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Land-Grant Universities Are the Key to Middle Growth

In this blog, we often decry the role of the university when it comes to building entrepreneurial ecosystems.  This is not because the university is unimportant – but because the university often places itself in the middle of the ecosystem – rather than as a key support structure.  But, it is hard to argue that the Middle does not owe a debt of gratitude to universities as a key participant in the region’s economic development.

And in turn, we should recognize the key role that the Morrill Act played in creating one of America’s most important experiments.  Currently, the United States has more than 40% of the world’s top 100 universities (according to the U.S. News and World Reports rankings), and the U.S. has long been home to deep basic research and development across the continent – not just at a single or handful of national universities.  This is very different than virtually every other nation on earth, and makes the U.S. the envy of the world.  A big reason for this is the nation’s early interest in education (free public education K-12) and university education and research.

On July 2, the United States will celebrate the 160th anniversary of the Morrill Act which allowed states to sell land for the benefit of creating land-grant universities.  These grants included the backbone of many of the hallowed institutions on which our culture, community, and talent rely.  What would Ohio or Columbus be like without the Ohio State University?  Illinois without the University of Illinois-Champaign/Urbana?  Indiana without Purdue?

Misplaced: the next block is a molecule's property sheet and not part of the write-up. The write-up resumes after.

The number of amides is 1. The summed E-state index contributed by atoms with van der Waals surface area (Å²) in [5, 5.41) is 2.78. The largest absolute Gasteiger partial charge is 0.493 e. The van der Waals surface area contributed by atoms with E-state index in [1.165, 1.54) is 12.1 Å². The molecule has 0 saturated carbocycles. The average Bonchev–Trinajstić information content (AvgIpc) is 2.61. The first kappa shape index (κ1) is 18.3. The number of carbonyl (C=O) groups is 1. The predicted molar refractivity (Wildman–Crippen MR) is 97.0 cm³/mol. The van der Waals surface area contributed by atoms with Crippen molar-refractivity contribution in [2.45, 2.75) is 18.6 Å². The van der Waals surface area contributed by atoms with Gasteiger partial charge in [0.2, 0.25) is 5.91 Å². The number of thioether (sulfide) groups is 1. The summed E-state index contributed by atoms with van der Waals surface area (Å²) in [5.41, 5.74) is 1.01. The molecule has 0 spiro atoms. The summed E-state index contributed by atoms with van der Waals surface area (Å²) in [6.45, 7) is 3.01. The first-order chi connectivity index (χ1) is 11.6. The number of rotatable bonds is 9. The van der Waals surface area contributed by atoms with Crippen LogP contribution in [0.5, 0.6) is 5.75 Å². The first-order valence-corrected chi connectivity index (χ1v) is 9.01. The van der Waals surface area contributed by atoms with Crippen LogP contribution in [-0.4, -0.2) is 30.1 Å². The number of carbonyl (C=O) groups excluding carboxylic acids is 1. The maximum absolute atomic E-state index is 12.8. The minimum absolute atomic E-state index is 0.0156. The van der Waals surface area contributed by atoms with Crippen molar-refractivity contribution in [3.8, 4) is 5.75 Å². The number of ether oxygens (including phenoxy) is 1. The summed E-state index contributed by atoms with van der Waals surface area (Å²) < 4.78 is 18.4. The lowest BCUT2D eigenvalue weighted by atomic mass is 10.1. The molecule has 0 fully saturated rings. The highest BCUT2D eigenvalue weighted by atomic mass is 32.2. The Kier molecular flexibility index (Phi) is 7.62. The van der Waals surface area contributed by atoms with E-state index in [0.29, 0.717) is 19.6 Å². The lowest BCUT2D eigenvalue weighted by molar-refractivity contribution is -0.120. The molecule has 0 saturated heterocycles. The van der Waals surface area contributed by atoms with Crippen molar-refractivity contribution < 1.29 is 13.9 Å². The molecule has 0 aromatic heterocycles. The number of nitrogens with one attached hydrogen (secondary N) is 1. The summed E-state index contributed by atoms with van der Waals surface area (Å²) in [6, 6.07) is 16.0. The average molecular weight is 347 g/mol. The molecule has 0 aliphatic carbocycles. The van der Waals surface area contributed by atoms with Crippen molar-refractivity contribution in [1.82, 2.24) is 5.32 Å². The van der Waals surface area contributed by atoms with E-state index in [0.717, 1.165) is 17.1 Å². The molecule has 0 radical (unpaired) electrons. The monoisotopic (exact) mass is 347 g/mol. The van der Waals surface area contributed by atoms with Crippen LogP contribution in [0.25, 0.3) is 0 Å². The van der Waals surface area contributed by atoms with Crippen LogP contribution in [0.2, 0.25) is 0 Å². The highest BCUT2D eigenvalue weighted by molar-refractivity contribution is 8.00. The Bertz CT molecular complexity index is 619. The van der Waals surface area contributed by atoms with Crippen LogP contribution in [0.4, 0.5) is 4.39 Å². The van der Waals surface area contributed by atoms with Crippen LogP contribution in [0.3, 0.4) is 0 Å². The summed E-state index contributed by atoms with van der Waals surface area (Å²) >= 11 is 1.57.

These entities were built to “provide a practical education” to many people that can have an impact in our states and beyond.  They are intentionally for the masses – not for the specialized services that are the basis for Cal Tech.  The whole point to a land-grant university system is (according to the Morrill Act of 1862) – “without excluding other scientific and classical studies and including military tactic, to teach such branches of learning as are related to agriculture and the mechanic arts, in such manner as the legislatures of the States may respectively prescribe, in order to promote the liberal and practical education of the industrial classes in the several pursuits and professions in life.”[1]

But, as the role of the university was transformed during the 20th century to include not just education but also research, the role of the university as an innovation engine evolved.  Today, we can be thankful that we have seen generations of new ideas that have been advanced and commercialized because of the research done at universities in the U.S.  Much of that foundation as laid by the Morrill Act of 1862. 

So, for this 4th of July start your celebration early and be thankful for the land-grant university and its gifts to our country.

[1] From Wikipedia…quote from the actual Morrill Act – 7 U.S. Code § 304 – Investment of proceeds of sale of land or scrip | U.S. Code | US Law | LII / Legal Information Institute (


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